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Italy says Russia likely to face more sanctions

Moscow signs annexation treaty with Crimea

18 March, 19:47
Italy says Russia likely to face more sanctions

(By Stefania Fumo) (ANSA) - Rome, March 18 - Russia is likely to get slapped with more sanctions soon for its annexation of Crimea, Italian Foreign Minister Federica Mogherini told a joint session of the parliamentary foreign affairs committees Tuesday.

Russia may become ''seriously isolated'', she added. This echoed the words of United States Vice President Joe Biden, who said in Poland that Russia faces additional US and European Union sanctions if it doesn't back down from what he called ''nothing more than a land grab'' based on ''flawed logic''.

In London, British Foreign Secretary William Hague said preparatory work is underway for a possible third tier of sanctions against Moscow, including economic and trade measures, according to the Wall Street Journal.

The US on Monday imposed sanctions on seven top Russian officials and four Ukrainians for threatening Ukraine's territorial integrity, including ousted Ukrainian president Viktor Yanukovych, while the European Union unveiled travel bans and asset freezes against 21 Russian and Ukrainian officials, including Russian Vice Admiral Alexander Vitko, the head of Russia's Black Sea fleet.

This came after 96% of Crimeans voted to secede from Ukraine in a referendum on Sunday that the West has declared illegitimate.

On Monday, Russian President Vladimir Putin officially recognized the region's independence, and on Tuesday he informed his parliament of Crimea's request to join Russia in a first step towards annexing the peninsula, which is home to Russia's Black Sea fleet.

This prompted the Group of Eight (G8) to suspend Russia from the club of the world's most developed economies, France's foreign minister said.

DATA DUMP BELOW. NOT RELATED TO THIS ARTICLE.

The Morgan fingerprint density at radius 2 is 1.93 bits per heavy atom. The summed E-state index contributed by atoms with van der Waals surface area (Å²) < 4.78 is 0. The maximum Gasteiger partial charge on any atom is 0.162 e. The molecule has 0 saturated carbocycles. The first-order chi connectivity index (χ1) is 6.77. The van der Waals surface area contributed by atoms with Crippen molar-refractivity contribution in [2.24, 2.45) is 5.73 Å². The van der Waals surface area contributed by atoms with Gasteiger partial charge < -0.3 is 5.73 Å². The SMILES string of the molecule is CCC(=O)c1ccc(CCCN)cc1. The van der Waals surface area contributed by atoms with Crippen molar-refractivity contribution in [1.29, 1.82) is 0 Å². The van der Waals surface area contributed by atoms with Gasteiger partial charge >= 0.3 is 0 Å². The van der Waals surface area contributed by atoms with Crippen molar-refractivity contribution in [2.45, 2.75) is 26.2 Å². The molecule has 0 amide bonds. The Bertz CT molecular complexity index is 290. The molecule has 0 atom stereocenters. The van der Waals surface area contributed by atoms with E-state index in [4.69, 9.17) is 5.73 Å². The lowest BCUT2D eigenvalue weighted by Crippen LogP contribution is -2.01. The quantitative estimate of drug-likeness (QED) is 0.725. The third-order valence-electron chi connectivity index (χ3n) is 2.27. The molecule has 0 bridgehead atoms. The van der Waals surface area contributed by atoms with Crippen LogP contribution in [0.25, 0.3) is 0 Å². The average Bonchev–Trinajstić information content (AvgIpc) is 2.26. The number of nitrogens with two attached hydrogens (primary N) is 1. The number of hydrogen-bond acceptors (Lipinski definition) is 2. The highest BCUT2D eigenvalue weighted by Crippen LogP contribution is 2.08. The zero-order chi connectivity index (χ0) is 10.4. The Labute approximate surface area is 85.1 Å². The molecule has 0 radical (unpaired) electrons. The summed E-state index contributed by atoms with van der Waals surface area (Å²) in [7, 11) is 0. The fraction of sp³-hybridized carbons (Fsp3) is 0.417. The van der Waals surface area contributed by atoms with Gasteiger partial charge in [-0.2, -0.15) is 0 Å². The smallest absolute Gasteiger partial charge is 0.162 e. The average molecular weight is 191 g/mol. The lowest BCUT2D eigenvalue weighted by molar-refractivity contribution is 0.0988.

''We have decided to suspend Russia's participation, that is we foresee all the other countries, the seven largest countries, coming together without Russia'', Laurent Fabius told France's Radio Europe 1.

The European Union said Tuesday it did not recognise Russia's annexation of Crimea.

Undaunted, Putin in a ceremony in the Kremlin later the same day signed a treaty with Crimean Prime Minister Sergei Aksyonov and the mayor of the city of Sevastopol, making Crimea a part of the Russian Federation.

US President Barack Obama followed up by calling for meetings of the Group of Seven leaders as well as the European Union to discuss the situation in Ukraine next week in The Hague.

The G7 and EU meetings are to take place on the margins of a nuclear security summit on March 24-25 and ''will focus on the situation in Ukraine and further steps that the G7 may take to respond to developments and to support Ukraine'', said White House National Security Council spokeswoman Caitlin Hayden.

Hayden added that Putin's actions were a "threat" to peace.

Russian Foreign Minister Sergey Lavrov told US Secretary of State John Kerry in a telephone conversation that the sanctions against Russia would have "consequences".

The G7 nations, including Canada, France, Germany, Italy, Japan, the UK and the US, have suspended preparatory meetings for a G8 summit that would have included Russia and was scheduled to take place in June in the Russian city of Sochi.

Also on Tuesday, Obama and German Chancellor Angela Merkel agreed over the phone that a coordinated response to the Ukraine situation is required.

The seizure of Crimea by pro-Russian forces following the February 22 ouster of Yanukovych has been condemned around the world.

The Ministry of Defence in Kiev, meanwhile, authorised Ukrainian military forces in Crimea to use their weapons after one of their soldiers was killed and Russian military blamed. Russian forces alleged fired on a Ukraine military post near the Crimean city of Simferopol. Interim Ukrainian Prime Minister Arseniy Yatsenyuk blamed Russian soldiers for the killing.

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